You know, I actually think there could be a very good show with something similar to this premise. The ways we navigate online lives and friendships, and the weird lines drawn in MMOs versus our daily lives, has a whole compelling psychology and vocabulary to it that is ripe for both comedy and drama. At its best moments, No Girls Online (what I'd assume this would be called if not for light novel naming conventions) actually gestures towards that show. The protagonist Hideki's fears about the people he meets online come from an understandable place, and the show can be nicely blunt in the ways it engages with otaku identity. There's a joke at one point about players who just buy all the best gear with real money, and another that rightfully points out “girls in real life don't say ‘meow.’ You should figure that out already.” No Girls Online can at times feel earnest and well-observed, a sharp comedy mining a rich and timely comedic vein.
Unfortunately, No Girls Online is very inconsistently that show. For one thing, it's very hard to take this show's criticisms of otaku assumptions seriously when it itself is so wedded to those assumptions, mainly through its character types and heavy fanservice. The ways main heroine Ako consistently fails to understand internet protocol (using her real name, admitting her real gender) are a nice touch, but outside of that, her personality so far is “has huge boobs and is totally in love with the main character.” The other characters aren't much better, and include highlights like that classic blond-twintails-tsundere who surely must have some repressed feelings for Hideki. Without strong characters leading the way, it's difficult to imagine the show will become something truly noteworthy. There's a decent platform here, but the show seems perfectly content to use it in order to make one more Saekano-esque, self-aware harem comedy.
Still, as far as harem comedies go, the premise does make this one a bit more engaging than usual. And if we're judging it on those metrics, then the fact that this first episode was swimming in fanservice is actually a plus, as opposed to something that detracts from any real points being made. The aesthetics aren't the best, and there isn't much animation to speak of, but the overall package at least gets the job done. The only real failing of this episode in terms of its genre is that it lacks an actual hook - we meet these characters in the MMO and they eventually get together in real life, but their happy reunion is where the episode ends. No Girls Online seems like it'll be significantly less interesting than it has the potential to be, but it's a reasonable entry in the light novel harem genre.
Review: Let's get the biggest negative out of the way first: this light novel adaptation is very decidedly an otaku wet dream scenario, and its first episode doesn't do anywhere near enough to rise above that level or show compelling merits beyond that. Hence anyone normally turned off by such fare is unlikely to find anything of interest here.
That being said, the series does put at least some effort into establishing its premise. While it's hardly an original gimmick, I actually liked the way it bases itself in grand irony: that a person who has been burned badly before by people cross-playing online suddenly discovers that he is now (arguably) the benefactor of it. I also like that this isn't a fully-immersive VR scenario; we actually get shots of what the game looks like to people playing it in addition to the “in the game” perspective shots. It also has at least a few good joke scenes, too, such as how Hideki/Rusian (I think it's actually supposed to be Lucian, so we'll see if Funimation updates its subtitles at some point) gets mobbed on in-game while his guild mates are chatting about his in-game marriage to Ako. And at least the series doesn't (yet) seem to be indulging in smarmy “meta” play.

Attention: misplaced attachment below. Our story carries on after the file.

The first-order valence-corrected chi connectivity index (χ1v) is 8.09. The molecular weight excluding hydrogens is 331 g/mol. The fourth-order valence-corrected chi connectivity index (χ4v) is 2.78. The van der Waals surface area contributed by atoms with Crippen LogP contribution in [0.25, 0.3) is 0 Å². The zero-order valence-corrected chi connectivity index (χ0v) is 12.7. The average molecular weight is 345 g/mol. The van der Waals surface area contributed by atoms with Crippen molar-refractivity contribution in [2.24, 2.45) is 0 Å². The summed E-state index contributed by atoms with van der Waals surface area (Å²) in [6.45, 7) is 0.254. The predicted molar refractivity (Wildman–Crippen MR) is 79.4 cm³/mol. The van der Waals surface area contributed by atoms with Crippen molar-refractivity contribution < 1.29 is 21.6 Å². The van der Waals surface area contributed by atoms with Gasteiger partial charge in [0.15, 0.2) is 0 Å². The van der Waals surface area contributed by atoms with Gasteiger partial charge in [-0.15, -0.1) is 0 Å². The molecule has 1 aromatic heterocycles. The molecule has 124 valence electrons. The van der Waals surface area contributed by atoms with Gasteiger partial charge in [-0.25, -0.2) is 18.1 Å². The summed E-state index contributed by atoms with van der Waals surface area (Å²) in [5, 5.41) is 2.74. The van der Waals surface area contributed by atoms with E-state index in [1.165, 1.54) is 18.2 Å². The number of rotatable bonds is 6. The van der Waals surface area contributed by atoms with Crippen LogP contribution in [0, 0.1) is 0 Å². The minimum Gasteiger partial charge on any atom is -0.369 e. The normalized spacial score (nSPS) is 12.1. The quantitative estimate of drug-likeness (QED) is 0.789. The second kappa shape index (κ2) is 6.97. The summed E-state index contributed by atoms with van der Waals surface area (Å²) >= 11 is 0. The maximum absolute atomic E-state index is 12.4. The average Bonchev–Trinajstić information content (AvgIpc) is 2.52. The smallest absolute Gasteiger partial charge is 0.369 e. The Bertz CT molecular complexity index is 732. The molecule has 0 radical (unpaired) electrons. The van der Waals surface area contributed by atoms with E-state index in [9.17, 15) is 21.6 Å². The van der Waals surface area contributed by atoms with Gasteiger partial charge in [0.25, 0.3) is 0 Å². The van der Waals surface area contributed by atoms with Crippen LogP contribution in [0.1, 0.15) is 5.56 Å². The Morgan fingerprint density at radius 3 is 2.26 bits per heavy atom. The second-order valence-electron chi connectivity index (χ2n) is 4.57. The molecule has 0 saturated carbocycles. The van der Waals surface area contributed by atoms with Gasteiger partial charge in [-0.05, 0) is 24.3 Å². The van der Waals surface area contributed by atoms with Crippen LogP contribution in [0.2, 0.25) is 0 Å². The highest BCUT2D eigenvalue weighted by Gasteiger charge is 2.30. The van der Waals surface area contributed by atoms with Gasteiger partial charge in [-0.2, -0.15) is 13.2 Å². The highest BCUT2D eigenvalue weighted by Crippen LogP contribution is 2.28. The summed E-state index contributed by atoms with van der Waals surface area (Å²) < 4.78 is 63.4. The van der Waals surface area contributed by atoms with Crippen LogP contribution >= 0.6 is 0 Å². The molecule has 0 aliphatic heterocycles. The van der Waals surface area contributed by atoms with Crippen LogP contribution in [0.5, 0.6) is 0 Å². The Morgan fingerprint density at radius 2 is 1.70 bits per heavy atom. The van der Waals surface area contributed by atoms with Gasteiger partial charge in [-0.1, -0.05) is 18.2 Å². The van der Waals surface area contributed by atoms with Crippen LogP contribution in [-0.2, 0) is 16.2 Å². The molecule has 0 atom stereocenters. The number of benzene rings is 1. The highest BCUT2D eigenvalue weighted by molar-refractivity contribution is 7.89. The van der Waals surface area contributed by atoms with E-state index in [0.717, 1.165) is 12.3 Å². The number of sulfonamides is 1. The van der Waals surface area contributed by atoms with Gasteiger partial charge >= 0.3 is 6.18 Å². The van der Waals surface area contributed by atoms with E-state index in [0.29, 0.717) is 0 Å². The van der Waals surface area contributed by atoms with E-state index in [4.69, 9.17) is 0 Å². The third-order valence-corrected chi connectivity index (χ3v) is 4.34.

The meat (if it can be called that) of the episode, though, is about the whole game otaku dynamic concerning the 2D vs. 3D worlds. The discussions about how hostile Rusian's guild mates are to “normies” (in other words, people who function normally in the real world) was interesting, but whether that remains so depends on what the rest of the series does with it. Is this going to be just a gimmick to justify why these pretty girls are distancing themselves from having actual real-world love interests (and thus give them an excuse to get attached to the main character), or is the story actually going to explore this dynamic, take a look at why these girls are so devoutly rejecting normality even when at least two of them seem like they aren't social outcasts? I think there's a lot of potential there to examine social trends in Japan, but given that this is a more light-hearted comedy series (it certainly shows no signs of being a WATAMOTE or Welcome to the NHK), I am not expecting much attempt at depth on this front. That Hideki seems the most socially well-adjusted of the lot – he is actually shown having friends that are not apparently connected to gaming – also suggests that we won't see much serious treatment, which is a shame because a series about a socially maladjusted guy connecting with socially maladjusted girls could have its own appeal. Hopefully, though, we will get at least some insight about Ako in particular, as she seems like a legitimate basket case.
And oh, yes, this is also quite prominently a fan service series. While the artistry doesn't show any undergarments or even come close to nudity, it does offer substantial cleavage on Ako in game form and the camera's relentless focus on butt and boob shots constantly reminds us of who the target audience is. That does bring up an interesting point, though: is it just me, or is the fan service so far this season remarkably restrained even in the titles that you would expect to have it? And does that mean anything?
The technical merits are nothing special (although the one meaningfully-placed shot of a broken-off ESC key was a nice touch), so the series will have to sustain itself on its execution of its premise. I am leery that it will be able to do that without falling too deeply into a morass of typical tropes, but I am willing to give it a chance to prove itself.